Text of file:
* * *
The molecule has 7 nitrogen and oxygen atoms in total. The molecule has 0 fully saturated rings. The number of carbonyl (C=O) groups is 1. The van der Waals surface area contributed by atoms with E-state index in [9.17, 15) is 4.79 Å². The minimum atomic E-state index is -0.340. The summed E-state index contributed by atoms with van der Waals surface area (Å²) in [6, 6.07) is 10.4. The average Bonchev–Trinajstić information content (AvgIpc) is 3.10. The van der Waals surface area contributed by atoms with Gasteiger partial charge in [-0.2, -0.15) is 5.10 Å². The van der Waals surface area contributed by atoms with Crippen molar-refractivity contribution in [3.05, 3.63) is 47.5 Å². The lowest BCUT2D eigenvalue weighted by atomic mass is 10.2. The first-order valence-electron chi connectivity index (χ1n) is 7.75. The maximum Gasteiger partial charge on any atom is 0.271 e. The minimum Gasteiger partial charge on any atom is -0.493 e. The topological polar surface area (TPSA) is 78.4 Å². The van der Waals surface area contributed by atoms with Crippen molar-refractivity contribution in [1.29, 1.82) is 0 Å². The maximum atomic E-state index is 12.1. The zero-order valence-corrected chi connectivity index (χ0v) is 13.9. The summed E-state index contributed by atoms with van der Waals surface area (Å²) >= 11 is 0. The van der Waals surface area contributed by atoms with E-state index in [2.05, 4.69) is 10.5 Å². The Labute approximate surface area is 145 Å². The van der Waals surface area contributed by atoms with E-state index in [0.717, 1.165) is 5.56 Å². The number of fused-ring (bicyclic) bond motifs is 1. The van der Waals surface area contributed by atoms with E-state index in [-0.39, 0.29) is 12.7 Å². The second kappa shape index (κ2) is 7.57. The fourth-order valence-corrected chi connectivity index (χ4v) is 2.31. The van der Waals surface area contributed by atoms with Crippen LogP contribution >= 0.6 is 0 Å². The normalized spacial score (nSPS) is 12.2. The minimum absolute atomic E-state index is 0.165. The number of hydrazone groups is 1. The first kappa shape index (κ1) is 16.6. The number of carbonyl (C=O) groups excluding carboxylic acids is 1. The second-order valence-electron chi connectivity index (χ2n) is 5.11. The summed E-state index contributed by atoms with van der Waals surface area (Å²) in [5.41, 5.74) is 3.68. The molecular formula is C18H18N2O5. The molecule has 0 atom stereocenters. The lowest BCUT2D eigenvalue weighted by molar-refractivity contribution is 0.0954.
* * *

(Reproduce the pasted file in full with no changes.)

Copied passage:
The molecule has 7 nitrogen and oxygen atoms in total. The molecule has 0 fully saturated rings. The number of carbonyl (C=O) groups is 1. The van der Waals surface area contributed by atoms with E-state index in [9.17, 15) is 4.79 Å². The minimum atomic E-state index is -0.340. The summed E-state index contributed by atoms with van der Waals surface area (Å²) in [6, 6.07) is 10.4. The average Bonchev–Trinajstić information content (AvgIpc) is 3.10. The van der Waals surface area contributed by atoms with Gasteiger partial charge in [-0.2, -0.15) is 5.10 Å². The van der Waals surface area contributed by atoms with Crippen molar-refractivity contribution in [3.05, 3.63) is 47.5 Å². The lowest BCUT2D eigenvalue weighted by atomic mass is 10.2. The first-order valence-electron chi connectivity index (χ1n) is 7.75. The maximum Gasteiger partial charge on any atom is 0.271 e. The minimum Gasteiger partial charge on any atom is -0.493 e. The topological polar surface area (TPSA) is 78.4 Å². The van der Waals surface area contributed by atoms with Crippen molar-refractivity contribution in [1.29, 1.82) is 0 Å². The maximum atomic E-state index is 12.1. The zero-order valence-corrected chi connectivity index (χ0v) is 13.9. The summed E-state index contributed by atoms with van der Waals surface area (Å²) >= 11 is 0. The van der Waals surface area contributed by atoms with E-state index in [2.05, 4.69) is 10.5 Å². The Labute approximate surface area is 145 Å². The van der Waals surface area contributed by atoms with E-state index in [0.717, 1.165) is 5.56 Å². The number of fused-ring (bicyclic) bond motifs is 1. The van der Waals surface area contributed by atoms with E-state index in [-0.39, 0.29) is 12.7 Å². The second kappa shape index (κ2) is 7.57. The fourth-order valence-corrected chi connectivity index (χ4v) is 2.31. The van der Waals surface area contributed by atoms with Crippen LogP contribution >= 0.6 is 0 Å². The normalized spacial score (nSPS) is 12.2. The minimum absolute atomic E-state index is 0.165. The number of hydrazone groups is 1. The first kappa shape index (κ1) is 16.6. The number of carbonyl (C=O) groups excluding carboxylic acids is 1. The second-order valence-electron chi connectivity index (χ2n) is 5.11. The summed E-state index contributed by atoms with van der Waals surface area (Å²) in [5.41, 5.74) is 3.68. The molecular formula is C18H18N2O5. The molecule has 0 atom stereocenters. The lowest BCUT2D eigenvalue weighted by molar-refractivity contribution is 0.0954.